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Hockey Players: Learn the NHL’s Secret Weapon Against Groin Strains

Posted by: Dr. Phil Page  /   July 15, 2015  /  04:21 PM

Goals, assists, penalties—all key hockey stats. There’s another number that should matter to players: The ratio of their inner to outer hip strength. A bigger imbalance between these muscle groups means a greater risk of groin strains.

Fortunately, exercises using tools like the TheraBand CLX can equalize hip strength and reduce injury risk. As proof, researchers recently evaluated an entire National Hockey League team. Of the 58 players tested, 33 ranked as high-risk and completed a six-week preseason strengthening program.

Only three groin strains occurred in the next two seasons (compared to 11 in the two seasons prior). And those who did sustain strains missed less playing time, in part because they incorporated similar strengthening moves into their rehab program.

Three strength-building sessions per week did the trick for the pros. If you play hockey or another sport with side-to-side motion, they could prevent injuries for you, too. 

Avoid Repeat Ankle Sprains with These Four Simple Moves

Posted by: Dr. Phil Page  /   July 15, 2015  /  04:13 PM

You’ve recovered from one ankle sprain. The last thing you want? To do it all over again.

Unfortunately, about 70 percent of people experience a second ankle sprain after the first. The reasons aren’t always clear. But experts believe poor balance plays a role—and that balance-boosting exercises can break the cycle of chronic strains.

San Jose State University researchers recently found simple kicking exercises—done with resistance bands similar to the TheraBand CLX—improved balance in both healthy and frequently injured men and women. Study participants did four exercises, kicking in four different directions, three times a week. At the end of four weeks, their balance improved significantly compared to a control group.

If you’ve suffered from a sprain, consider doing these moves regularly. But even if you fall off track, the results have staying power. In the study, better balance lasted for four weeks after the exercise program ended.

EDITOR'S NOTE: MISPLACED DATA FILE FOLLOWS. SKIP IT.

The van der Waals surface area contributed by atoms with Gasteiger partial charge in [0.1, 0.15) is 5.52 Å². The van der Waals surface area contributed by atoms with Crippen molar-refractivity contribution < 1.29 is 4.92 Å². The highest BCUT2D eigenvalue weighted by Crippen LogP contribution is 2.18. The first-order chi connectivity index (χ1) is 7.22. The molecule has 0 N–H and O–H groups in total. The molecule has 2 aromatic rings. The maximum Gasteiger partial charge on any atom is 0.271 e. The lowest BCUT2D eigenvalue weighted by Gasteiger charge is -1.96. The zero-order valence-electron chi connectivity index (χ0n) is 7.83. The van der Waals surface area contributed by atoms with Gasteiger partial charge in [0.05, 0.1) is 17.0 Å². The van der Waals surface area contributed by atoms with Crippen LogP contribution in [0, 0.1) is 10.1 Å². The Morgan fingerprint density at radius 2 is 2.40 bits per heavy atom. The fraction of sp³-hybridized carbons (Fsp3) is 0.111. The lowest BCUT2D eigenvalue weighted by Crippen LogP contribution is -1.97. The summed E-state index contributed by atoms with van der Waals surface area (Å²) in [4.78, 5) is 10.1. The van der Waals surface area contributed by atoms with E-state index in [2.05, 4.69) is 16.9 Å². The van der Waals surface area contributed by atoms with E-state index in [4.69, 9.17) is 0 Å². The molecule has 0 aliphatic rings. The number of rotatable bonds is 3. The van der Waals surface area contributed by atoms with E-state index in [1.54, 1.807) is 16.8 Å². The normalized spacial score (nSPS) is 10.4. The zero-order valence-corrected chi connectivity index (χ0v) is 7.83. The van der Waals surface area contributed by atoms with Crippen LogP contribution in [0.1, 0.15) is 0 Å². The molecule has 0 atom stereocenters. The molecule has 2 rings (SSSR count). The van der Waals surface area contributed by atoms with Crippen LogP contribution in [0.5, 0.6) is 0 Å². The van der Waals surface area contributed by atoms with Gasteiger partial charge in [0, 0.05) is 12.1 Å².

Hip Strength Can Ward Off Groin Strains in Male Soccer Players

Posted by: Dr. Phil Page  /   July 15, 2015  /  04:04 PM

With each forceful kick, male soccer players risk strains where they’d probably least like them—the inner thigh. In fact, groin strains rank among the most common injuries on the pitch.

Good news, guys: You can protect this area before trouble strikes. Use the TheraBand CLX to build what’s called eccentric strength—muscles that remain powerful when lengthened. The more eccentric hip strength you have, the more safely you can slow down, stop, and change directions mid-kick.

Danish researchers recently assigned soccer players to either a hip-strengthening or control group. After eight weeks, both groups improved their strength. However, the men who did the eccentric moves saw 13 percent greater gains.

Add that to an earlier study showing fewer groin strains in hockey players after a strengthening program. The result—an insurance policy against inner-thigh injury. For best results, add these exercises into your practice routine two to three times per week.

Women, Strengthen Your Hips to Beat Knee Pain

Posted by: Dr. Phil Page  /   July 15, 2015  /  03:35 PM

The ache often starts underneath your kneecap or on the front of your knee. But the solution to knee pain may lie higher, in the hips.

Strengthening hips using tools like the TheraBand CLX could ease runner’s knee and similar conditions, research shows. In one study, two simple hip-focused moves relieved women’s kneecap pain in eight weeks. In another, 85 percent of women sidelined with knee pain returned to their sports after a 12-week hip-strengthening program.

Why? Especially in women, weak muscles turn the hips inward. As a result, your knees cave and knock when you run, putting extra pressure on the joint. On the flip side, strong stabilizing muscles align your hips and knees properly—so you can move pain-free.

Don’t wait until you’re hurt to shore up strength. Use these moves anytime to prevent knee pain and even reduce your risk of injuring your ACL (anterior cruciate ligament).

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